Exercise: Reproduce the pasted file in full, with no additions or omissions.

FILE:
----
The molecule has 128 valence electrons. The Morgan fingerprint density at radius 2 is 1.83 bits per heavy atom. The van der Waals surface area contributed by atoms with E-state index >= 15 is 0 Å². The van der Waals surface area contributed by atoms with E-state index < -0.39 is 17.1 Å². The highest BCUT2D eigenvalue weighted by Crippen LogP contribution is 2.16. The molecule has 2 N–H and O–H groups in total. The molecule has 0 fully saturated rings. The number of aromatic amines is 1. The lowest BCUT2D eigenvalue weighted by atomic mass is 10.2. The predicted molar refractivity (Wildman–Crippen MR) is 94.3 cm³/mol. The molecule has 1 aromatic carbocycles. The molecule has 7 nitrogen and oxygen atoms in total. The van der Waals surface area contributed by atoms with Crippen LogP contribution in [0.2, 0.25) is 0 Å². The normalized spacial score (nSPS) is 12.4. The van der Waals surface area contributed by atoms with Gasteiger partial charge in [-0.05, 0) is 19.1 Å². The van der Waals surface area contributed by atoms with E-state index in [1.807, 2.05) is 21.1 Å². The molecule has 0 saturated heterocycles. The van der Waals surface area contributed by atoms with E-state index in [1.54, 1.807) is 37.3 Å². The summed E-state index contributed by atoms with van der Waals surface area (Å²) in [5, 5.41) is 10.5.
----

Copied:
The molecule has 128 valence electrons. The Morgan fingerprint density at radius 2 is 1.83 bits per heavy atom. The van der Waals surface area contributed by atoms with E-state index >= 15 is 0 Å². The van der Waals surface area contributed by atoms with E-state index < -0.39 is 17.1 Å². The highest BCUT2D eigenvalue weighted by Crippen LogP contribution is 2.16. The molecule has 2 N–H and O–H groups in total. The molecule has 0 fully saturated rings. The number of aromatic amines is 1. The lowest BCUT2D eigenvalue weighted by atomic mass is 10.2. The predicted molar refractivity (Wildman–Crippen MR) is 94.3 cm³/mol. The molecule has 1 aromatic carbocycles. The molecule has 7 nitrogen and oxygen atoms in total. The van der Waals surface area contributed by atoms with Crippen LogP contribution in [0.2, 0.25) is 0 Å². The normalized spacial score (nSPS) is 12.4. The van der Waals surface area contributed by atoms with Gasteiger partial charge in [-0.05, 0) is 19.1 Å². The van der Waals surface area contributed by atoms with E-state index in [1.807, 2.05) is 21.1 Å². The molecule has 0 saturated heterocycles. The van der Waals surface area contributed by atoms with E-state index in [1.54, 1.807) is 37.3 Å². The summed E-state index contributed by atoms with van der Waals surface area (Å²) in [5, 5.41) is 10.5.